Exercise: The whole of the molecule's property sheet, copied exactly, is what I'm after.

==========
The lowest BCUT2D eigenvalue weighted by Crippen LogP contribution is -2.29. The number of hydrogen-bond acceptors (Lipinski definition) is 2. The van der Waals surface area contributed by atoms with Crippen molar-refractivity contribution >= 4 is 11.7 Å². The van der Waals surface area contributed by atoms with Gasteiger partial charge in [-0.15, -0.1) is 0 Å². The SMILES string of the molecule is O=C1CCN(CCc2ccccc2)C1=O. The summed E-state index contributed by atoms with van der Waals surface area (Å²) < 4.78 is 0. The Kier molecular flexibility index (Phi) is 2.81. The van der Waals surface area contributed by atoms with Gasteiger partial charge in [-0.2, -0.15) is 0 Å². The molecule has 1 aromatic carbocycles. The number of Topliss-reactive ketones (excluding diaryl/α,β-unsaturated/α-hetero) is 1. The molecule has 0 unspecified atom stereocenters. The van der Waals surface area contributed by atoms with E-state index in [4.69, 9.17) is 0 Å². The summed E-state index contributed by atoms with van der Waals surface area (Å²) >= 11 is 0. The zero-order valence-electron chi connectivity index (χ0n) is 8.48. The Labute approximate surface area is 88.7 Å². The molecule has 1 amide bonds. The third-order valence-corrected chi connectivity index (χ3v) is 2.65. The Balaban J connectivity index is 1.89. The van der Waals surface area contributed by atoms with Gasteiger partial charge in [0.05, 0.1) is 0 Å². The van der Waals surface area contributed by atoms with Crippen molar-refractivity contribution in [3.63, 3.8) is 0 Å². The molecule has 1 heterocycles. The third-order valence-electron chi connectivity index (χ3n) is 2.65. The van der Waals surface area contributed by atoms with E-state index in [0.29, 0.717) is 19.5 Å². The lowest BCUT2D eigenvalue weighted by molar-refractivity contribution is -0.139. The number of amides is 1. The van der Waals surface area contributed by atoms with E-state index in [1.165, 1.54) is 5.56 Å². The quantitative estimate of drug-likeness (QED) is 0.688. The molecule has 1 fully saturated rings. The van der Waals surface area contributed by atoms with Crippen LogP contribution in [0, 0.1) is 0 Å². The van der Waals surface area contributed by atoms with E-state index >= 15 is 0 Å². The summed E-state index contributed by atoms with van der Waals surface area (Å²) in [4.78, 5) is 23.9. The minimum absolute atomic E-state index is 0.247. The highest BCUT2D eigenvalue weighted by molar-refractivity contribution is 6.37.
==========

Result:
The lowest BCUT2D eigenvalue weighted by Crippen LogP contribution is -2.29. The number of hydrogen-bond acceptors (Lipinski definition) is 2. The van der Waals surface area contributed by atoms with Crippen molar-refractivity contribution >= 4 is 11.7 Å². The van der Waals surface area contributed by atoms with Gasteiger partial charge in [-0.15, -0.1) is 0 Å². The SMILES string of the molecule is O=C1CCN(CCc2ccccc2)C1=O. The summed E-state index contributed by atoms with van der Waals surface area (Å²) < 4.78 is 0. The Kier molecular flexibility index (Phi) is 2.81. The van der Waals surface area contributed by atoms with Gasteiger partial charge in [-0.2, -0.15) is 0 Å². The molecule has 1 aromatic carbocycles. The number of Topliss-reactive ketones (excluding diaryl/α,β-unsaturated/α-hetero) is 1. The molecule has 0 unspecified atom stereocenters. The van der Waals surface area contributed by atoms with E-state index in [4.69, 9.17) is 0 Å². The summed E-state index contributed by atoms with van der Waals surface area (Å²) >= 11 is 0. The zero-order valence-electron chi connectivity index (χ0n) is 8.48. The Labute approximate surface area is 88.7 Å². The molecule has 1 amide bonds. The third-order valence-corrected chi connectivity index (χ3v) is 2.65. The Balaban J connectivity index is 1.89. The van der Waals surface area contributed by atoms with Gasteiger partial charge in [0.05, 0.1) is 0 Å². The van der Waals surface area contributed by atoms with Crippen molar-refractivity contribution in [3.63, 3.8) is 0 Å². The molecule has 1 heterocycles. The third-order valence-electron chi connectivity index (χ3n) is 2.65. The van der Waals surface area contributed by atoms with E-state index in [0.29, 0.717) is 19.5 Å². The lowest BCUT2D eigenvalue weighted by molar-refractivity contribution is -0.139. The number of amides is 1. The van der Waals surface area contributed by atoms with E-state index in [1.165, 1.54) is 5.56 Å². The quantitative estimate of drug-likeness (QED) is 0.688. The molecule has 1 fully saturated rings. The van der Waals surface area contributed by atoms with Crippen LogP contribution in [0, 0.1) is 0 Å². The van der Waals surface area contributed by atoms with E-state index >= 15 is 0 Å². The summed E-state index contributed by atoms with van der Waals surface area (Å²) in [4.78, 5) is 23.9. The minimum absolute atomic E-state index is 0.247. The highest BCUT2D eigenvalue weighted by molar-refractivity contribution is 6.37.